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#358: Haitian Folktalks: Author follows up


Dear John:

I am the author of When Night Falls, Kric! Krac!  Soon you will be able to 
view my work at netLibrary.com.  My publisher is in the process of 
contracting this distributor of electronic books.  The book is in English 
with a Creole flavor to the point that the editor did not want to change my 
Haitian accent in the stories.

>From Bouki and the calf
"Good morning, Uncle Bouki," said the calf as he passed by.  "Good morning, 
my nephew," said Bouki.  "Why don't you come and shake hands with your 
uncle?"  Bouki intended to grab the calf, s hoof, drag him inside the house, 
and cut him into pieces for the day's meals.  
"Oh no, my Uncle," said the calf.  "My mother sent me to the market.  She 
said I must come back in a hurry."
"You are always in a hurry," said Bouki.  "Why don't you tell me where you 
live?  One of this night, when you are not so busy, I will come to see you."  
Oh! the calf was frightened for a minute.  But he was a smart calf.  He lied 
to Bouki.  He said, "I live under the Mapou tree, where Malfini died of 
yellow fever."

>From Tonton Makout (The Bogeyman)
Long time ago, the bogeyman was an imaginary creature, used to scare children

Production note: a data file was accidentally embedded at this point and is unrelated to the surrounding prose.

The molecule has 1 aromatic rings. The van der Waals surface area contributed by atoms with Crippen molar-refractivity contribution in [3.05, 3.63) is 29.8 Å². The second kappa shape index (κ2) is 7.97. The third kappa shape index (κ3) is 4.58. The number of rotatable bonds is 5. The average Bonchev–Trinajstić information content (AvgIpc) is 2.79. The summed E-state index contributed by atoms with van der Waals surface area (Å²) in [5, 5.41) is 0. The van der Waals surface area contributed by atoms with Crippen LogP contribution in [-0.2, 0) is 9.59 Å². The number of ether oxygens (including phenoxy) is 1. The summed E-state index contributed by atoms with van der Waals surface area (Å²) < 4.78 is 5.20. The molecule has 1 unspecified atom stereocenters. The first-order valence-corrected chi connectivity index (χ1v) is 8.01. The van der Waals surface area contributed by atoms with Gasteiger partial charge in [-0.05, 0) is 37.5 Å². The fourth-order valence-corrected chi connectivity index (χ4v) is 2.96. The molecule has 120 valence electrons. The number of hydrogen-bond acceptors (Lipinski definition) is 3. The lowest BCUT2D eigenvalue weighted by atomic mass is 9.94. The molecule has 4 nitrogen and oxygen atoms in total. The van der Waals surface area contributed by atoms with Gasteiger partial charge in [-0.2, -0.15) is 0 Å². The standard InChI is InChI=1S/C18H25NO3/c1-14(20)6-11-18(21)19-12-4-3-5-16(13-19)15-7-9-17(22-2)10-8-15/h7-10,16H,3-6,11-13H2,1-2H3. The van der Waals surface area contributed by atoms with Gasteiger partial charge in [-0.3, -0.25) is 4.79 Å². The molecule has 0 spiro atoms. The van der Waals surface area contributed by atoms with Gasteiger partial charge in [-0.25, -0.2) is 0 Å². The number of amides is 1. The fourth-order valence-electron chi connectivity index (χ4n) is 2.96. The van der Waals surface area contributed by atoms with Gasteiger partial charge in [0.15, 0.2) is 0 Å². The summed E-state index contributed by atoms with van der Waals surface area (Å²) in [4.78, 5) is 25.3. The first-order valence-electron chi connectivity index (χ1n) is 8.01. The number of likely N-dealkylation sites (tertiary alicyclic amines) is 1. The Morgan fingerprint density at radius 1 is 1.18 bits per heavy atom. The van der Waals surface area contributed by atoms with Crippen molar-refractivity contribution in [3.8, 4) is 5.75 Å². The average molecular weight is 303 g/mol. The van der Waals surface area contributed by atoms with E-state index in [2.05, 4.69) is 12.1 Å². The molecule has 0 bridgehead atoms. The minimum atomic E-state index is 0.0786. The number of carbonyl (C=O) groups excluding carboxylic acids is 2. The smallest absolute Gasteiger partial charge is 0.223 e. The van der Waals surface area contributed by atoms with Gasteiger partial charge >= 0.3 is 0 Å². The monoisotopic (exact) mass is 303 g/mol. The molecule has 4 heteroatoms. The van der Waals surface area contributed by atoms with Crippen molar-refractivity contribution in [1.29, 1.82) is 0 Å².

into good behavior.  In Haiti, the bogeyman is called tonton makout.  What is 
a tonton makout?  Tonton means uncle, and makout is a type of big bag.  So 
the name for bogeyman, tonton makout, is actually "uncle bag."  
In large cities, such as Port-au-Prince and Cap-Haitien, the sound of the 
train, ouf-ouf, or the siren of the cruise boat, serif-serif, are terrifying 
sounds for children.  When such sounds are heard, the grown-ups say, "That's 
the tonton makout."
Although the tonton makout is a myth, every child's mind has the power to 
create his or her own imaginary, scary creature.  And in every village, there 
is always someone who fits the description of a tonton makout.

There was in a village a very old man who slept under the bridge... 

In addition, many proverbs are used in the book and you can find a 
Kreyol-English glossary along with real Creole-Haitian recipes such as Griyo 
)Haitian Pork Dish, Marinad, Akra, soup joumou, Rice and Beans (Diri Kole ak 
Pwa: Literally, Rice stuck with Beans) Haitian Beignet (Benyen) Sweet Potato 
Pudding (pen Patat) and many more.

Hope that this information will help,


Liliane Nerette Louis